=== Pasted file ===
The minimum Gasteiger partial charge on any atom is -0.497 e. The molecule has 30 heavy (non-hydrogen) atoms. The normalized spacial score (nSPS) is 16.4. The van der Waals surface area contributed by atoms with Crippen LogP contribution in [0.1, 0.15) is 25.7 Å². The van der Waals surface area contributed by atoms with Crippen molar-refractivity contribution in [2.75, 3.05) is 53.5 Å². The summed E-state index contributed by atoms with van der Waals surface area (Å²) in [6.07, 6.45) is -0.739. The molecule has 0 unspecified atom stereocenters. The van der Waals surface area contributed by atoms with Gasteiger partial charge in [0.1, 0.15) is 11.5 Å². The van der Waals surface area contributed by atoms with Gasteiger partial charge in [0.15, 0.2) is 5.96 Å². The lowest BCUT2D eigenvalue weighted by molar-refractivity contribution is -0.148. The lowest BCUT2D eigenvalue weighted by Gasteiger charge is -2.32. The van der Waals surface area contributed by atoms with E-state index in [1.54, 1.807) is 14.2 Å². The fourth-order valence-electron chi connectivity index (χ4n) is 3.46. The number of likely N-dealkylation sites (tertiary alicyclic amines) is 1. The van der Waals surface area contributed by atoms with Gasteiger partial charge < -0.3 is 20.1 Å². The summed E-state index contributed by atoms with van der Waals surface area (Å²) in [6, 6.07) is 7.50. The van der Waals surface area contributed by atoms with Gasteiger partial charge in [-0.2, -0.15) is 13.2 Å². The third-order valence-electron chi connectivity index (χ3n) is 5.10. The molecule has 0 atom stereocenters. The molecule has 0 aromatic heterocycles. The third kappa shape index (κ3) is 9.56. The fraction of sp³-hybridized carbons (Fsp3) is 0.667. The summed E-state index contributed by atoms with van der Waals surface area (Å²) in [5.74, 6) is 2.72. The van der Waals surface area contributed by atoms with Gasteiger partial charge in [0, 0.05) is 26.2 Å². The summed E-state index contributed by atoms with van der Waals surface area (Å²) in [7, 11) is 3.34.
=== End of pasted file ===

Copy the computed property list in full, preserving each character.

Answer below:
The minimum Gasteiger partial charge on any atom is -0.497 e. The molecule has 30 heavy (non-hydrogen) atoms. The normalized spacial score (nSPS) is 16.4. The van der Waals surface area contributed by atoms with Crippen LogP contribution in [0.1, 0.15) is 25.7 Å². The van der Waals surface area contributed by atoms with Crippen molar-refractivity contribution in [2.75, 3.05) is 53.5 Å². The summed E-state index contributed by atoms with van der Waals surface area (Å²) in [6.07, 6.45) is -0.739. The molecule has 0 unspecified atom stereocenters. The van der Waals surface area contributed by atoms with Gasteiger partial charge in [0.1, 0.15) is 11.5 Å². The van der Waals surface area contributed by atoms with Gasteiger partial charge in [0.15, 0.2) is 5.96 Å². The lowest BCUT2D eigenvalue weighted by molar-refractivity contribution is -0.148. The lowest BCUT2D eigenvalue weighted by Gasteiger charge is -2.32. The van der Waals surface area contributed by atoms with E-state index in [1.54, 1.807) is 14.2 Å². The fourth-order valence-electron chi connectivity index (χ4n) is 3.46. The number of likely N-dealkylation sites (tertiary alicyclic amines) is 1. The van der Waals surface area contributed by atoms with Gasteiger partial charge < -0.3 is 20.1 Å². The summed E-state index contributed by atoms with van der Waals surface area (Å²) in [6, 6.07) is 7.50. The van der Waals surface area contributed by atoms with Gasteiger partial charge in [-0.2, -0.15) is 13.2 Å². The third-order valence-electron chi connectivity index (χ3n) is 5.10. The molecule has 0 atom stereocenters. The molecule has 0 aromatic heterocycles. The third kappa shape index (κ3) is 9.56. The fraction of sp³-hybridized carbons (Fsp3) is 0.667. The summed E-state index contributed by atoms with van der Waals surface area (Å²) in [5.74, 6) is 2.72. The van der Waals surface area contributed by atoms with Gasteiger partial charge in [0, 0.05) is 26.2 Å². The summed E-state index contributed by atoms with van der Waals surface area (Å²) in [7, 11) is 3.34.